AJ.: And that is exactly correct. And there is no question about it. It’s most difficult for media entities and what works in the United States. All of the major media networks are all clients of ours have a hard time getting ale cart value. They are often treating it as a value act to throw in the large–
Sean: Yeah. The steak knives of the teams. So to speak.
AJ: That is exactly right. And I can tell you in speaking only for their domestic business in the United States. ESPN seems to be more ahead of the other folks in the states. They’ve been selling their deals on a cross platform basis for over 10 years now. They don’t do deals that do not involve cross second and third that don’t utilize social media. Assets that they have under their control. It’s to the benefit of their sponsors. We do a great deal of research involving the impact of sponsorship and advertisement deals through sports with ESPN. And there is a very clear and positive impact when an advertiser integrates social, mobile, digital rather than more traditional aspects. Now on the 30 second television spots. Signage that is on television, etc. So the truth is, is that not only is it a shame to give something so valuable for free, but you’re actually doing a favor to an advertiser and sponsor if you can get them to buy an integrated package.
Sean: Yeah. I think that’s crucial. If you’re presenting your proposals and there’s all these line items the sponsors can pick and choose which items they take out. It’s not very effective. Now if you say digital and social is just part of the whole solution it’s not something they can pick apart and try to get the proposition they want. Because for it to work it has to be cross all your platforms.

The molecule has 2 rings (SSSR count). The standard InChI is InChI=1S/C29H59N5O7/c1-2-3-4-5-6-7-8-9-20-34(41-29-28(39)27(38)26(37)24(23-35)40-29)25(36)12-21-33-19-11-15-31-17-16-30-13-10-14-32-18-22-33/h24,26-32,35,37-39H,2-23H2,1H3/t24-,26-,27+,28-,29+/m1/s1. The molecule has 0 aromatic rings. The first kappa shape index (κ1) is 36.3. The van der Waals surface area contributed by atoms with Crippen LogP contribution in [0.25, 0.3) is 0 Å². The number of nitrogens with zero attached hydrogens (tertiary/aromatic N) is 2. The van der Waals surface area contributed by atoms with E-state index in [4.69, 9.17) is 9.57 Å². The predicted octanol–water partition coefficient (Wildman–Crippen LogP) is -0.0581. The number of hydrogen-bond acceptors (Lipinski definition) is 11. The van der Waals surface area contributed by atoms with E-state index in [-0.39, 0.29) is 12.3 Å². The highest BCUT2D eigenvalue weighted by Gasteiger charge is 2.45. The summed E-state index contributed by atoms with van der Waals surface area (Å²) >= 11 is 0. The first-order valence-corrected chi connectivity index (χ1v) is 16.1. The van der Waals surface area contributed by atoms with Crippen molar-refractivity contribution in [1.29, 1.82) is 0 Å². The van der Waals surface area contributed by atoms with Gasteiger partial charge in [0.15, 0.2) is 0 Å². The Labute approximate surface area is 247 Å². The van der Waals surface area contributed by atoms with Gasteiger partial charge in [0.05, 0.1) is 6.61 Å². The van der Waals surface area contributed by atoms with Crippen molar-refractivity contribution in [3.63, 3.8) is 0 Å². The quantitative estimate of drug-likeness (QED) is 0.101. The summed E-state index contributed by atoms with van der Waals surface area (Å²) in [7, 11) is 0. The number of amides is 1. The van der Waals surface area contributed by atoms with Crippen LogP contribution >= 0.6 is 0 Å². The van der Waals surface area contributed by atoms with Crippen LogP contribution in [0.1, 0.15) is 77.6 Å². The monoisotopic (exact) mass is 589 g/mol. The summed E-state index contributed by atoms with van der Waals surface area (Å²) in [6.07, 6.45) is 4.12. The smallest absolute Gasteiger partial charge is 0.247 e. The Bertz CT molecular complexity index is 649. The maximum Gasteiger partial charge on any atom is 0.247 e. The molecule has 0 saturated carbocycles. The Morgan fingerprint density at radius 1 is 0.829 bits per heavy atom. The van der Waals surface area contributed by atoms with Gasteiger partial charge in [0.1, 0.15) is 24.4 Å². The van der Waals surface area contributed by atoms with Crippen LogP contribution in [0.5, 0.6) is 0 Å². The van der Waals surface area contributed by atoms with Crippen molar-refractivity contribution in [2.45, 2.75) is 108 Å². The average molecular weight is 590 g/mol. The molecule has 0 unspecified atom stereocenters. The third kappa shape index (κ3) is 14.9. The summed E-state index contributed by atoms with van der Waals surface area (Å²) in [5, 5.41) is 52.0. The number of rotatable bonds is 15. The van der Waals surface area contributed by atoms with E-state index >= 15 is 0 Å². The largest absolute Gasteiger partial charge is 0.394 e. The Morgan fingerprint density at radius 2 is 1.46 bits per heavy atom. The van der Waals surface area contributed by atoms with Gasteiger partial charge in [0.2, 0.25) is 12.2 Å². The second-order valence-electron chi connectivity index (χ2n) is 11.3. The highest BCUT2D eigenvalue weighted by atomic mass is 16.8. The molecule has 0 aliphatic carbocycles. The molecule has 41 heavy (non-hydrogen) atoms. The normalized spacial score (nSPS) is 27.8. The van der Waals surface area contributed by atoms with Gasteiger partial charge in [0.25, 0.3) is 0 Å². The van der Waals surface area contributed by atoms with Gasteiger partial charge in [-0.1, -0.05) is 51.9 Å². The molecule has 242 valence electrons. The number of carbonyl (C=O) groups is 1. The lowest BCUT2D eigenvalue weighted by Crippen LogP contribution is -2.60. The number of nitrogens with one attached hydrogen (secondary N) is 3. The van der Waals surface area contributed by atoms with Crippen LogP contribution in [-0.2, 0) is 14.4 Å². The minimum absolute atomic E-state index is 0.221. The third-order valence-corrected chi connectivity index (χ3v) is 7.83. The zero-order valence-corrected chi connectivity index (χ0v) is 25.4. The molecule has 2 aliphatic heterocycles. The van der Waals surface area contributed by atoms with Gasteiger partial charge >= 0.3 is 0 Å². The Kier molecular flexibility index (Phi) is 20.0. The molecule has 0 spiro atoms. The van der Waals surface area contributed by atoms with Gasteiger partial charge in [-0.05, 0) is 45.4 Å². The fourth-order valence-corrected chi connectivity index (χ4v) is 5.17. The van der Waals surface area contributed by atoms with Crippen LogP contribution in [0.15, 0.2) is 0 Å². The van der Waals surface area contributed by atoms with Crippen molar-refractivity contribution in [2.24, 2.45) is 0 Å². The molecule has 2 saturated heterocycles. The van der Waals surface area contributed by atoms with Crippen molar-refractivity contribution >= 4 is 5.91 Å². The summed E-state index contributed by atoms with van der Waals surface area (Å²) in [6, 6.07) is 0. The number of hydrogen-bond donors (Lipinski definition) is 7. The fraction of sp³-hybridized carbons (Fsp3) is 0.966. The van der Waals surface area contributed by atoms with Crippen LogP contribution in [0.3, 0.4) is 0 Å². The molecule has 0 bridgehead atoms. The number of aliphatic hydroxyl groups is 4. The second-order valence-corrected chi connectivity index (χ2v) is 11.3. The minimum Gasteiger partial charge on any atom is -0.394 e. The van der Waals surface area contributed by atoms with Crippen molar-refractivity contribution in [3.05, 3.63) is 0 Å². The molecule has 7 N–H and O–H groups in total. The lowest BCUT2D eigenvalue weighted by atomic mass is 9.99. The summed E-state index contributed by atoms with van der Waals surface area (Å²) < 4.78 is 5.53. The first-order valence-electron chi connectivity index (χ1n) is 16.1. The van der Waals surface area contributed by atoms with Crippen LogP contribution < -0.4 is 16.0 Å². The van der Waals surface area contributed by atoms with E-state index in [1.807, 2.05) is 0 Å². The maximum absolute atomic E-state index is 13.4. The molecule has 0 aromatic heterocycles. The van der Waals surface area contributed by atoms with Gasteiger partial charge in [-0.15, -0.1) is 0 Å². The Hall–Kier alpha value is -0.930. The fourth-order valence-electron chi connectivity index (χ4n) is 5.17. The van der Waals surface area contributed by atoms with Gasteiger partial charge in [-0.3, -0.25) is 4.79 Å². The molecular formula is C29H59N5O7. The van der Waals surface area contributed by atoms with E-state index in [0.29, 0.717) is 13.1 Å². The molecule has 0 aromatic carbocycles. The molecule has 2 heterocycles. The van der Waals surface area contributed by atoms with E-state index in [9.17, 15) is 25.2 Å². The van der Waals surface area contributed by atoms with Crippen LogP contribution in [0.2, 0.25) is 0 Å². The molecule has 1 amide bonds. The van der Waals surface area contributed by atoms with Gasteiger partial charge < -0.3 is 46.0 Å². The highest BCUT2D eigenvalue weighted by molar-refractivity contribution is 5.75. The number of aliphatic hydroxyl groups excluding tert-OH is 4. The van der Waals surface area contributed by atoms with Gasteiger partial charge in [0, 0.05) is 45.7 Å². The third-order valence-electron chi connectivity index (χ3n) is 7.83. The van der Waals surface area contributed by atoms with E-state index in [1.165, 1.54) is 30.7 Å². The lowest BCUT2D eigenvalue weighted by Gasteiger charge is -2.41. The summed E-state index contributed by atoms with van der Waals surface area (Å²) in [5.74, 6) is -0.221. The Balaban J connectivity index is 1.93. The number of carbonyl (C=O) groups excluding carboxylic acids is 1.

AJ: That’s exactly right. And we’ve made this same mistake before in the industry. When websites were relatively new they were an extra throw in. And how silly would that concept be today. But if you look at the rate of global movement there’s no question about the future’s first screen and where it’s going to be. That first point of contact with consumers is going to be smartphones. And going further into the future of television and ways that people interact day to day with contact. And to think that you might be the late adopter, even just middle of the pack, it would be a pretty tragic mistake in my opinion. You need to be involved and committed to be in the middle of the pact in this stage.
Sean: So looking at the commercial side, how do we manage social media? Is it selling from a tweet or post? And that’s what you can do with your sponsors. But the other side of social that it really, and a reason a lot of teams were not on board at first was the fan development side. And the study showed how fans are feeling more connected with their sport via social media. You’ve got 32% of fans saying they felt closer to their sport by social media. Do you think because they are outside the big 4, they put more effort into social media?
AJ: You know, it’s a combination of both. There’s a lot of work with all those different sports in the United States. So I’m able to speak a little bit to their fan base being different. NHL fans are naturally inclined to be early adopters to technology. They have always been skewed with codes to be more likely to adopt this technology. So a little bit of a self-fulfilling prophecy there. A little bit is true with major league soccer in the United States.